But notice this too: regardless of how Alinsky-ite dynamics were actually driving the many Revolutions of the many Advocacies of the many Identities in this country over the past 40 Biblical years, the American people had been kinda led to believe – not unreasonably – that it was all on-the-level civics-text politics: decent folks had an idea, put the idea out there and up to the legislators, and looked to see how the great deliberative process would turn out.

But Alinsky has no respect for the civics-text brand of politics (nor perhaps for the Norman Rockwell painting of town-meeting politics). He is a street-fighter and a savvy shaper of events; his “radicals” (in later years to be called, more politely, ‘advocates’) are not simply to submit to events but – like the military at war – to shape and control the flow of events, and – also like the military at war – to do whatever it takes to ensure that events end in the desired result.

This type of politics has no place in Norman Rockwell’s town-meeting world, and Alinsky will be the first to admit it. Although Americans didn’t quite catch on back in the Sixties. Nor that instead of one revolution (which would be tough enough for a democratic politics to handle) there would be a whole bunch of revolutions simultaneously. ***

“All societies discourage and penalize ideas and writings that threaten the ruling status-quo.” (p.7)

Yes they do, and to the Boomery or Sixties-Seventies ear that statement might instantly be assumed to communicate an ominous note of premeditated treachery and deliberate, cynical oppression.

But there are plenty of reasons – far less sinister and far more constructive – why this statement of Alinsky’s is true.

First, as he himself notes, “all societies” in human history have displayed this characteristic of channeling the urge to deep and sweeping change. But contrary to Alinsky’s instant (dogmatic?) assumption that this is merely proof of the eternal oppression and extortion of the Have-Nots by the Haves, I submit that no human society can simply rip its foundations out every little old while and still keep functioning with a reliable degree of stability in order to provide for its members.

Have you ever noticed that although modern airliners are hugely capable machines, they rarely execute sharp or ‘large’ turns or changes in altitude? They gently sway into course alterations, they ‘begin descent’, but they don’t ‘dive’ and they don’t make the type of maneuvers you saw Tom Cruise doing in ‘Top Gun’. The planes and pilots could if they had to, but it’s not good for the passengers.

Then too, bomber pilots, famously, had to have a different temperament from fighter pilots. The job of a bomber pilot was not to ‘fight’ but to ‘bomb’ – he had to avoid the distractions of enemy aircraft, get his bomber over the target, hold the craft steady on its final approach in the face of enemy fire, drop the bombs on target and not a moment too early. This takes a certain type of temperament. Whereas a fighter pilot had to be ready at an instant to climb or dive dizzily, get into a fast-moving fight with an enemy fighter (or several) and as soon as he disposed of his enemy to go scooting off after another one and start all over again. And that takes a certain type of temperament.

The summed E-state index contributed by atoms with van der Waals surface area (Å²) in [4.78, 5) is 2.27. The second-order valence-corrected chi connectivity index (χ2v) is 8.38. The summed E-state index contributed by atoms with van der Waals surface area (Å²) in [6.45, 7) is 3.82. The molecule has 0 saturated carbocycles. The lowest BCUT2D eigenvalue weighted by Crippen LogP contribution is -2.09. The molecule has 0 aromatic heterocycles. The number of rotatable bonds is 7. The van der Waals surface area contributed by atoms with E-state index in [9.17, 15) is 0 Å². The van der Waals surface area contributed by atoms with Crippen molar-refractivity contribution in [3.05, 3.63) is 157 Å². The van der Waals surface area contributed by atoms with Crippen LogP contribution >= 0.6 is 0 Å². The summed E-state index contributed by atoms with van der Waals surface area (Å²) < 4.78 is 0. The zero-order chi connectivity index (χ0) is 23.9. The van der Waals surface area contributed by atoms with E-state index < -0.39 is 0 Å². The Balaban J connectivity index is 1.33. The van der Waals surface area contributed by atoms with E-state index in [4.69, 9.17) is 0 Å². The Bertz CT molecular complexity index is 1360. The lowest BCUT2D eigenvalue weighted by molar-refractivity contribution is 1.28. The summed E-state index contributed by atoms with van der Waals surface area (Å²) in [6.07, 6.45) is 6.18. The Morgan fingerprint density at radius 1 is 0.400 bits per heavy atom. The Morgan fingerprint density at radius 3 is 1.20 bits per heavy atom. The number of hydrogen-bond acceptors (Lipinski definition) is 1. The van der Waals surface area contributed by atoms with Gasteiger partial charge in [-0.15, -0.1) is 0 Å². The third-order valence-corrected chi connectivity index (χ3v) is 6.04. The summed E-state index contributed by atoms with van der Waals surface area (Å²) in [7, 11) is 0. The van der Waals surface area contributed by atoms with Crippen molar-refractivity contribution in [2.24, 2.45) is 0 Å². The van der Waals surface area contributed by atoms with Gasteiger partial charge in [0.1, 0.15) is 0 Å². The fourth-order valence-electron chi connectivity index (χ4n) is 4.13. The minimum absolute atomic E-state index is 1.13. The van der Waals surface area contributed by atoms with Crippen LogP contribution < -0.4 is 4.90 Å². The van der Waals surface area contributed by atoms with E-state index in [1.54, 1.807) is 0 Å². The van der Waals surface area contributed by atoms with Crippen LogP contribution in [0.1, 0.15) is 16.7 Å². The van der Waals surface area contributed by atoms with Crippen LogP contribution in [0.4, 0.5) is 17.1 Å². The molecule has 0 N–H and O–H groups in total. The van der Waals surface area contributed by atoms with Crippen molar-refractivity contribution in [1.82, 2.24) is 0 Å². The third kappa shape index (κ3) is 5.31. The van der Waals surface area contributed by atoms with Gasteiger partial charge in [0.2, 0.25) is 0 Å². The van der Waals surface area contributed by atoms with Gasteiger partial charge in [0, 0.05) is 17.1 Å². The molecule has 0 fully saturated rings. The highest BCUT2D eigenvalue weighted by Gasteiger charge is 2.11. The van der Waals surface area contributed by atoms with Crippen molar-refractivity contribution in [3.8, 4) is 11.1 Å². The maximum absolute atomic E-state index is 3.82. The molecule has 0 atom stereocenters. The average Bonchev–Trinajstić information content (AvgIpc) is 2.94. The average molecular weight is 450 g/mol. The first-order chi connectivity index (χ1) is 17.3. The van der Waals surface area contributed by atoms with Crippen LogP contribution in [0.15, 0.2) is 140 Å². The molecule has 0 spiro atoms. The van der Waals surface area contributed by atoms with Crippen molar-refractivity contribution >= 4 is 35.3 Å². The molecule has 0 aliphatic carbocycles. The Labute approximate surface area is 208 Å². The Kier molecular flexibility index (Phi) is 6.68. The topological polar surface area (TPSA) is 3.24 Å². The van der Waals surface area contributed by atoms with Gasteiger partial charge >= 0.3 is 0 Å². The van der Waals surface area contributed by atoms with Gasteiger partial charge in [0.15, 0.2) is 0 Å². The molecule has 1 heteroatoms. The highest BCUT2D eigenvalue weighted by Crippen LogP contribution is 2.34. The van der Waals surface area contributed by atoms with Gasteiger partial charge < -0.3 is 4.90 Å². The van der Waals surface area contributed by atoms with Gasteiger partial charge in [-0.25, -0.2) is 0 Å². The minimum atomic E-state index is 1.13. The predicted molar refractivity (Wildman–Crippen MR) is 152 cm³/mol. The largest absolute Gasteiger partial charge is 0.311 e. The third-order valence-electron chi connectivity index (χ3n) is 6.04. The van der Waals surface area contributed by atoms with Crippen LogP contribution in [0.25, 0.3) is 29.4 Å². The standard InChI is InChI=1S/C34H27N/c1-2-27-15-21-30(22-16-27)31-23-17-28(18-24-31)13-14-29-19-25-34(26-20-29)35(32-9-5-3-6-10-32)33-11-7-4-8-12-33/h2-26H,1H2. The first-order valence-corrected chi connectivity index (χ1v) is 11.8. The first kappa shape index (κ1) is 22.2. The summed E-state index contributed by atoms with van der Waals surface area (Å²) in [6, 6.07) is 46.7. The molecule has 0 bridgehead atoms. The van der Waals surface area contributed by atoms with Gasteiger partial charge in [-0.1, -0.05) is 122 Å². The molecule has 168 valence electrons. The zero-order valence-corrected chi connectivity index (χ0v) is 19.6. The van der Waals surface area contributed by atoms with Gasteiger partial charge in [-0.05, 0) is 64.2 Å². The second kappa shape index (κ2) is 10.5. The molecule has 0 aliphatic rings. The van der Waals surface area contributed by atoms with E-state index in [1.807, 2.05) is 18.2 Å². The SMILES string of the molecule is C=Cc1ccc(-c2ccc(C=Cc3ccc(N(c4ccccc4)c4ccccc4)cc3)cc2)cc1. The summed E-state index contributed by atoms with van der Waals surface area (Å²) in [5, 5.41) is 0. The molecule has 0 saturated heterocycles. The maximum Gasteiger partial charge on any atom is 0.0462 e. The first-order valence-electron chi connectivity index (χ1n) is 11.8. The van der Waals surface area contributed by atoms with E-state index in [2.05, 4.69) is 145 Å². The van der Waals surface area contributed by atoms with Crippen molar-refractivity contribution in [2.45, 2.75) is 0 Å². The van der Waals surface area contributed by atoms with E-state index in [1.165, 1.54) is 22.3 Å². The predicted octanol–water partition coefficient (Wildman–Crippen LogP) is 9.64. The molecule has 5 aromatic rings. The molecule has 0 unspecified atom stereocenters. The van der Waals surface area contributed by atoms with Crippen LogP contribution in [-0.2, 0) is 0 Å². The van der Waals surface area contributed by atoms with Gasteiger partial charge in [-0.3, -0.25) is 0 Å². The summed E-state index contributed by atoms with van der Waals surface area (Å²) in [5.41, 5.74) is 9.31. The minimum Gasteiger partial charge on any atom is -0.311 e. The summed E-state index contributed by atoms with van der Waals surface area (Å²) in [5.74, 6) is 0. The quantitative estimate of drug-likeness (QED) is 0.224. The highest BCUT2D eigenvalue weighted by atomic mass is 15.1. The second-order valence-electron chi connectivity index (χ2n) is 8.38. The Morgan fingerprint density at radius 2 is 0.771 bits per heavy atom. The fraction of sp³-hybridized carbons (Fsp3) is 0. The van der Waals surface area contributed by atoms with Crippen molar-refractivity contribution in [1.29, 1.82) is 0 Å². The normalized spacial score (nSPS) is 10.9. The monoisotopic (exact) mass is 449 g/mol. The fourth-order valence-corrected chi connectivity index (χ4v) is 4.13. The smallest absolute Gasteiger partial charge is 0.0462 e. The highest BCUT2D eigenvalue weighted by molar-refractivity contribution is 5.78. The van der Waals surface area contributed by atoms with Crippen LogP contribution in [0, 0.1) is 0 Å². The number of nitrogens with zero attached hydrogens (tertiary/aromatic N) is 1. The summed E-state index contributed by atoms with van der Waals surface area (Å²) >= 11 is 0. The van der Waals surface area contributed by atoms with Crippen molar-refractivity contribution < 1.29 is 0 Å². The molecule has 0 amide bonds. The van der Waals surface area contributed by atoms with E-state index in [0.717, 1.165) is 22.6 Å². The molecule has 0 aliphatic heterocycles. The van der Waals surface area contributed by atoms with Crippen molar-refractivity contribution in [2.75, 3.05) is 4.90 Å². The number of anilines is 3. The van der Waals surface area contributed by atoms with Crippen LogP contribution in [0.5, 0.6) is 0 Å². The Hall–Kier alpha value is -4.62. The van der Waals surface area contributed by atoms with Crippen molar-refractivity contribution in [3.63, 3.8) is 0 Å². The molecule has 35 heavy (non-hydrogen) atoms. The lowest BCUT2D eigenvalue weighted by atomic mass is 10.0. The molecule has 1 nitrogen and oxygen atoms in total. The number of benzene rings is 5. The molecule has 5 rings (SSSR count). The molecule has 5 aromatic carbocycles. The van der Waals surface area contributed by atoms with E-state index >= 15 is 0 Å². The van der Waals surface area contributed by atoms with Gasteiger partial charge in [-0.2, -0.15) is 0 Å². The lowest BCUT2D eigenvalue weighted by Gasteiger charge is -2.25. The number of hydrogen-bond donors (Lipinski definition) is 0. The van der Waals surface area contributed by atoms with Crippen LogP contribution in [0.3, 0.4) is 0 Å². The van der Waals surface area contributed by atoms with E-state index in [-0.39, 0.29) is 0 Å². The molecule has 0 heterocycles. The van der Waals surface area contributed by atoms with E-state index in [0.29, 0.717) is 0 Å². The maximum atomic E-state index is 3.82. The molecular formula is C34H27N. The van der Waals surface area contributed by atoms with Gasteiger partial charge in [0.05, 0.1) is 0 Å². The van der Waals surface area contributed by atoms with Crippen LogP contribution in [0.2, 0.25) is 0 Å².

Those are two very different types of temperament.

In a way, the great American airliner was taken over by Alinsky-ite fighter-pilots in the Sixties. And at this point, the passengers are frazzled into a stupor and – have you noticed yet? – the wings are wobbling, the engines are making rough and ominous noise, and if she seems to bounce a lot it’s because there’s not much fuel left to ballast her. Welcome to your modern American reality. Hope you like peanuts, chips, and un-chilled water. We’re not sure where we’ll be landing, but it most likely will be some distance short of Perfection and probably a lot sooner than had originally been announced. There may be a field but we’ll let you know more when we get things figured out.

We’re a Ford Tri-motor again (google it if you have to).

So all societies have to maintain some consistent Shape that provides a continuous and coherent identity; a structure that is also a vessel for its people. You can’t – as Kevin Costner found out in ‘Waterworld’ – build a human society out of nothing but purely fluid water.

But it is precisely Alinsky’s insight that humanity is much more ‘fluid’ and that any structure or attempt to retain shape and identity is NOTHING MORE THAN an oppressive attempt to maintain the ‘status quo’, and for the advantage of the Haves at the expense of the Have-Nots to boot.

(It strikes me as one example of this concept as it was picked up by this or that group for the purposes of its own agenda, that Family – one of the most vital and traditional Structures-and-Vessels for both adults who are married and the children who rely on them for the long human maturing period – is considered mostly just oppressive by current cutting-edge thought, and that children are imagined to be so plastic, fluid, and resilient that they are not harmed by the disruption of their Family structure-vessel through divorce or by non-marriage in the first place.)

Thus the Beltway’s lusty civilizational re-arranging this past Biblical 40 years, on the blithe assumption that you can twist the Great American Thing around like play-dough day-in and day-out and nothing much bad will result. Which is as much a fairy-tale level of analysis as is the assumption that you can kill the Goose and still rely on a steady and continued supply of Golden Eggs.